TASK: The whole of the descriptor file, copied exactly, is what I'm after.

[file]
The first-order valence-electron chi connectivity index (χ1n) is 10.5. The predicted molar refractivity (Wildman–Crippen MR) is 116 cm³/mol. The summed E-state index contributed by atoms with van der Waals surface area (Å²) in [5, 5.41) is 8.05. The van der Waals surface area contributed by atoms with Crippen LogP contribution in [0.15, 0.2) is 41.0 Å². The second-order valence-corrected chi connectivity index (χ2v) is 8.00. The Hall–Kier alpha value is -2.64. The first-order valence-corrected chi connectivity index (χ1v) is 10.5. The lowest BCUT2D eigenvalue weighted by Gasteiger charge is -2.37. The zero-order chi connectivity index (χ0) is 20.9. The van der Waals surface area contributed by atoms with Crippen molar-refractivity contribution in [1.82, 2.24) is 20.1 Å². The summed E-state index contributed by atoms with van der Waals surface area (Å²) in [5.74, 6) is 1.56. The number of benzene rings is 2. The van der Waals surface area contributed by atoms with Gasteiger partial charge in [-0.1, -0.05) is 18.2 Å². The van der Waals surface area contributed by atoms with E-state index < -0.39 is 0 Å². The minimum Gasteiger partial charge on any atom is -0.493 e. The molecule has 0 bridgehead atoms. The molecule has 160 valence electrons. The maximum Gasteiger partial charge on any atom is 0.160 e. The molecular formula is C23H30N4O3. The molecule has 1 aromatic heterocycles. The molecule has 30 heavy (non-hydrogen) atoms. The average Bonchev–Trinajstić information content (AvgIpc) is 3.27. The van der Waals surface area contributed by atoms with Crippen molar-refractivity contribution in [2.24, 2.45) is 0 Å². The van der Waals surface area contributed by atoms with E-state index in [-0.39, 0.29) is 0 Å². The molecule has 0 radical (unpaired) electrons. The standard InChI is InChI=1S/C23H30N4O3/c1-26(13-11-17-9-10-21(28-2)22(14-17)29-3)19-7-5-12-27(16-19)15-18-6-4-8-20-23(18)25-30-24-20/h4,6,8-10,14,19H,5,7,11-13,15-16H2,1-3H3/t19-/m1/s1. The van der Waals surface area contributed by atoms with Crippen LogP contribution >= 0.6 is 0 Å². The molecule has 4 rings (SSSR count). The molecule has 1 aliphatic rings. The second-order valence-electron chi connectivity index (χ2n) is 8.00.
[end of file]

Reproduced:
The first-order valence-electron chi connectivity index (χ1n) is 10.5. The predicted molar refractivity (Wildman–Crippen MR) is 116 cm³/mol. The summed E-state index contributed by atoms with van der Waals surface area (Å²) in [5, 5.41) is 8.05. The van der Waals surface area contributed by atoms with Crippen LogP contribution in [0.15, 0.2) is 41.0 Å². The second-order valence-corrected chi connectivity index (χ2v) is 8.00. The Hall–Kier alpha value is -2.64. The first-order valence-corrected chi connectivity index (χ1v) is 10.5. The lowest BCUT2D eigenvalue weighted by Gasteiger charge is -2.37. The zero-order chi connectivity index (χ0) is 20.9. The van der Waals surface area contributed by atoms with Crippen molar-refractivity contribution in [1.82, 2.24) is 20.1 Å². The summed E-state index contributed by atoms with van der Waals surface area (Å²) in [5.74, 6) is 1.56. The number of benzene rings is 2. The van der Waals surface area contributed by atoms with Gasteiger partial charge in [-0.1, -0.05) is 18.2 Å². The van der Waals surface area contributed by atoms with E-state index < -0.39 is 0 Å². The minimum Gasteiger partial charge on any atom is -0.493 e. The molecule has 0 bridgehead atoms. The molecule has 160 valence electrons. The maximum Gasteiger partial charge on any atom is 0.160 e. The molecular formula is C23H30N4O3. The molecule has 1 aromatic heterocycles. The molecule has 30 heavy (non-hydrogen) atoms. The average Bonchev–Trinajstić information content (AvgIpc) is 3.27. The van der Waals surface area contributed by atoms with Crippen molar-refractivity contribution in [2.24, 2.45) is 0 Å². The van der Waals surface area contributed by atoms with E-state index in [-0.39, 0.29) is 0 Å². The molecule has 0 radical (unpaired) electrons. The standard InChI is InChI=1S/C23H30N4O3/c1-26(13-11-17-9-10-21(28-2)22(14-17)29-3)19-7-5-12-27(16-19)15-18-6-4-8-20-23(18)25-30-24-20/h4,6,8-10,14,19H,5,7,11-13,15-16H2,1-3H3/t19-/m1/s1. The van der Waals surface area contributed by atoms with Crippen LogP contribution >= 0.6 is 0 Å². The molecule has 4 rings (SSSR count). The molecule has 1 aliphatic rings. The second-order valence-electron chi connectivity index (χ2n) is 8.00.